Tracking network buffers is harder due to the complexities of the TCP
protocol. The networking code already does a fair amount of tracking,
though, so the right solution here is to integrate with that code to create
a separate controller.
Page tables can occupy large amounts of kernel memory; they present some
challenges of their own, especially when a control group hits its limit.
There are two ways a process can grow its page tables; one is via system
calls like fork() or mmap(). If a limit is hit there,
the kernel can simply return ENOMEM and let the process respond as
it will. The other way, though, is in the page fault handler; there is no
way to return a failure status there. The best the controller can do is to
send a segmentation fault signal; that usually just results in the
unexpected death of the program which incurred the page fault. The only
alternative would be to invoke the out-of-memory killer, but that may not
even help: the OOM killer is designed to free user-space memory, not kernel
Pavel plans to integrate the page table tracking into the memory
controller; patches are forthcoming.
Ying Han got a few minutes to discuss the implementation of soft limits in
the memory controller. As had been mentioned on the first day, soft limits
differ from the existing (hard) limits in that they can be exceeded if the
system is not under global memory pressure. Once memory gets tight, the
soft limits will be enforced.
That enforcement is currently suboptimal, though. The code maintains a
red-black tree in each zone containing the control groups which are over
their soft limits, even though some of those groups may not have
significant amounts of memory in that specific zone. So the system needs
to be taught to be more aware of allocations in each zone.
The response to memory pressure is also not perfect; the code picks the
control group which has exceeded its soft limit by the largest amount and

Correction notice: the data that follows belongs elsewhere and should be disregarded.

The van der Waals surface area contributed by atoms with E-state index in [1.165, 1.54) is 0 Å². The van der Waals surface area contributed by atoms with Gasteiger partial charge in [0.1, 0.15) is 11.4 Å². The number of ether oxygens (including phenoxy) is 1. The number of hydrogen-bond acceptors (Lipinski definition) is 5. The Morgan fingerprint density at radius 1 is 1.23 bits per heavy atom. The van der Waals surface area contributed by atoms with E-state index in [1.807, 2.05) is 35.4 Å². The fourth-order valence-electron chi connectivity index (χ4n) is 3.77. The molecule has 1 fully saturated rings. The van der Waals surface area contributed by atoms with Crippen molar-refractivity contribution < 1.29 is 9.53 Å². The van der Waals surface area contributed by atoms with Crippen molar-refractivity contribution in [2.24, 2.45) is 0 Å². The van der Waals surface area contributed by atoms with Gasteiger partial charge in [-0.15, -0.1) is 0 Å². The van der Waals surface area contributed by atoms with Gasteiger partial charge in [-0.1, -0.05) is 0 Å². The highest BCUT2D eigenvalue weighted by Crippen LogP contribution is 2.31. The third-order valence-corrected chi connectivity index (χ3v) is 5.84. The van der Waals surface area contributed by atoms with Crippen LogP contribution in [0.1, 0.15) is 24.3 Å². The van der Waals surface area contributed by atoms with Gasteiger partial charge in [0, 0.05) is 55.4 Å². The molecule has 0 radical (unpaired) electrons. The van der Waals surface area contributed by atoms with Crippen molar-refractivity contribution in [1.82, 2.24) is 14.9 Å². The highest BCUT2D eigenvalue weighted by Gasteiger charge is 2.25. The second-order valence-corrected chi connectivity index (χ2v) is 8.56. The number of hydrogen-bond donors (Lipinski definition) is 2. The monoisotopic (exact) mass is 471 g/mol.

beats on it until it goes below the soft limit entirely. It would probably
be better to add some fairness to the algorithm and spread the pain among
all of the control groups which have gone over their limits. Some sort of
round-robin algorithm which would cycle through those groups would probably
be a better way to go.
There was clearly more to discuss on this topic, but time ran out and the
discussion had to end.
Transparent huge page improvements
Andrea Arcangeli had presented the transparent huge page (THP) patch set at the
2010 Summit and gotten some valuable feedback in return. By the 2011
event, that code had been merged for the 2.6.38 kernel; it still had a
number of glitches, but those have since been fixed up. Since then, THP
has gained some improved statistics support under /proc; there is
also an out-of-tree patch to add some useful information to
/proc/vmstat. Some thought has been put into optimizing libraries
and applications for THP, but there is rarely any need to do that;
applications can make good use of the feature with no changes at all.
There are a number of future optimizations on Andrea's list, though he made
it clear that he does not plan to implement them all himself. The first
item, though - adding THP support to the mremap() system call -
has been completed. Beyond that, he would like to see the process of
splitting huge pages optimized to remove some unneeded TLB flush
operations. The migrate_pages() and move_pages() system
calls are not yet THP-aware, so they split up any huge pages they are asked
to move. Adding a bit of THP awareness to glibc could improve performance
The big item on the list is THP support for pages in the page cache;
currently only anonymous pages are supported. There would be some big
benefits beyond another reduction in TLB pressure; huge pages in the page
cache would greatly reduce the number of pages which need to be scanned by
the reclaim code. It is, however, a huge job which would require changes
in all filesystems. Andrea does not seem to be in a hurry to jump into
that task. What might happen first is the addition of huge page support to
the tmpfs filesystem; that, at least, would allow huge pages to be used in
shared memory applications.
Currently THP only works with one size of huge pages - 2MB in most
configurations. What about adding support for 1GB pages as well? That
seems unlikely to happen anytime soon. Working with those pages would be
expensive - a copy-on-write fault on a 1GB page would take a long time to
satisfy. The code changes would not be trivial; the buddy allocator cannot
handle 1GB pages, and increasing MAX_ORDER (which determines the
largest chunk managed by the buddy allocator) would not be easy to do.
And, importantly, the
benefits would be small to the point that they would be difficult to
measure. 2MB pages are enough to gain almost all of the performance
benefits which are available, so supporting larger page sizes is almost